What is poverty?

What does this chart show?

The poverty measure typically used in this report is being in a household with an income below 60% of the median. This is adjusted for household size and is after taxes such as income tax and Council Tax. The table below puts these poverty thresholds in the context of similar concepts. For example, a working-age couple with an income below £288 a week before removing housing costs (or £248 after) is considered to be in poverty. On an annual basis, this is equivalent to around £14,980 for this family type before housing costs (BHC), or £12,890 after housing costs (AHC). 

However, when members of the public are asked what income is needed to have a socially acceptable minimum standard of living (MIS – Minimum Income Standard – a different concept to poverty), the values are quite a bit higher: £351 a week in Inner London after housing costs, and £379 in Outer London. The gap between the poverty line (which is the highest income someone can have but still be in poverty) and the amount the public think is the minimum to have a socially acceptable standard of living is large - as the graph above shows.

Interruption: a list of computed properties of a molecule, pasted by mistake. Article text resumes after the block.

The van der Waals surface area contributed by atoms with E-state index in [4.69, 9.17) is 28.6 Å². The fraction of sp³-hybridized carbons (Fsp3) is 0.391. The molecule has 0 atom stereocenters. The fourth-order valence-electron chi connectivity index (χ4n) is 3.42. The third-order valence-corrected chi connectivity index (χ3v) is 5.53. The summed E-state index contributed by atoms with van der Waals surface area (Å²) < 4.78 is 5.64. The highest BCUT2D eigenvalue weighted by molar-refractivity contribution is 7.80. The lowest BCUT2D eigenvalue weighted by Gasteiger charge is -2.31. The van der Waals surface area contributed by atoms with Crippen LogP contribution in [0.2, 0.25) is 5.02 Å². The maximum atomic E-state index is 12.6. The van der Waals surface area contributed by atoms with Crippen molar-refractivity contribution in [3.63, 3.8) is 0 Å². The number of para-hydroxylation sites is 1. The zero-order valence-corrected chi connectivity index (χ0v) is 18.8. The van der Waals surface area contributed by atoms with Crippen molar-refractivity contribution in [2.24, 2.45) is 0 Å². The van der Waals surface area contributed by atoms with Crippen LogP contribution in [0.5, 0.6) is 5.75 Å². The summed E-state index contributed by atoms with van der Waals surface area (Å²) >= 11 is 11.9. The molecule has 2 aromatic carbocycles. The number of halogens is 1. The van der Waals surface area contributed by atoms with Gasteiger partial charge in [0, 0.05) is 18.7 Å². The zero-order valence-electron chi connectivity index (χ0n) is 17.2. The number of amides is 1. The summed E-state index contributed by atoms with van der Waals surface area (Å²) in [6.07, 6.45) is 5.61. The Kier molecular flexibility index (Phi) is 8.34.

The graph gives an idea of the extent to which having an income on or below the poverty line is insufficient for a socially acceptable standard of living. The difference is quite highly pronounced for couples with and without children, by more than £100 a week in both Inner and Outer London. 

The table below provides the specific current figures for different thresholds of low income. 

Low income thresholds
Image: Low income thresholds

The table also includes the income level that would leave someone 'destitute'. This is a concept that has been developed relatively recently. It is defined as someone whose income is so low that they cannot afford basic food, shelter, heat or other items. There is no London-specific figure, though the research suggests a higher prevalence of destitution in the capital. 

From our Twitter